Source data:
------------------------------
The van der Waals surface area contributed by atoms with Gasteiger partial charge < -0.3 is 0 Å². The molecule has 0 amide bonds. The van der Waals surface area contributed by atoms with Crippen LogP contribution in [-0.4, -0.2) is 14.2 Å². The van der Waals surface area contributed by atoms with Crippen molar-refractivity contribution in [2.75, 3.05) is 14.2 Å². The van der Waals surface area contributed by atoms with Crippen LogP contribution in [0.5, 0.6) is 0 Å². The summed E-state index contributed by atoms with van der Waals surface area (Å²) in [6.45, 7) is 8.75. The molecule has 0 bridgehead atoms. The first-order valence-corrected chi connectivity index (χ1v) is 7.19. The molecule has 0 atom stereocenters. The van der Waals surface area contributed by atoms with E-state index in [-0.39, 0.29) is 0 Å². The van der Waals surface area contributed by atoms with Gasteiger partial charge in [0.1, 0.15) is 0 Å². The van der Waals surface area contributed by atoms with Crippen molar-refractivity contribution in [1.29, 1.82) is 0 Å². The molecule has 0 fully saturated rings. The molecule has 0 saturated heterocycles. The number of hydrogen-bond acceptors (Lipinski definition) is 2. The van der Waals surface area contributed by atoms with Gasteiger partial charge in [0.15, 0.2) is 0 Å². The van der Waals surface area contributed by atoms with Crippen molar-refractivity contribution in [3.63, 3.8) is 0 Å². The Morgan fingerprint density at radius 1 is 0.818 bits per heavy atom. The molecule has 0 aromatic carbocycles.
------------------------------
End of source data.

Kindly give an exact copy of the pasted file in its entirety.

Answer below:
The van der Waals surface area contributed by atoms with Gasteiger partial charge < -0.3 is 0 Å². The molecule has 0 amide bonds. The van der Waals surface area contributed by atoms with Crippen LogP contribution in [-0.4, -0.2) is 14.2 Å². The van der Waals surface area contributed by atoms with Crippen molar-refractivity contribution in [2.75, 3.05) is 14.2 Å². The van der Waals surface area contributed by atoms with Crippen LogP contribution in [0.5, 0.6) is 0 Å². The summed E-state index contributed by atoms with van der Waals surface area (Å²) in [6.45, 7) is 8.75. The molecule has 0 bridgehead atoms. The first-order valence-corrected chi connectivity index (χ1v) is 7.19. The molecule has 0 atom stereocenters. The van der Waals surface area contributed by atoms with E-state index in [-0.39, 0.29) is 0 Å². The van der Waals surface area contributed by atoms with Gasteiger partial charge in [0.1, 0.15) is 0 Å². The van der Waals surface area contributed by atoms with Crippen molar-refractivity contribution in [1.29, 1.82) is 0 Å². The molecule has 0 fully saturated rings. The molecule has 0 saturated heterocycles. The number of hydrogen-bond acceptors (Lipinski definition) is 2. The van der Waals surface area contributed by atoms with Gasteiger partial charge in [0.15, 0.2) is 0 Å². The van der Waals surface area contributed by atoms with Crippen molar-refractivity contribution in [3.63, 3.8) is 0 Å². The Morgan fingerprint density at radius 1 is 0.818 bits per heavy atom. The molecule has 0 aromatic carbocycles.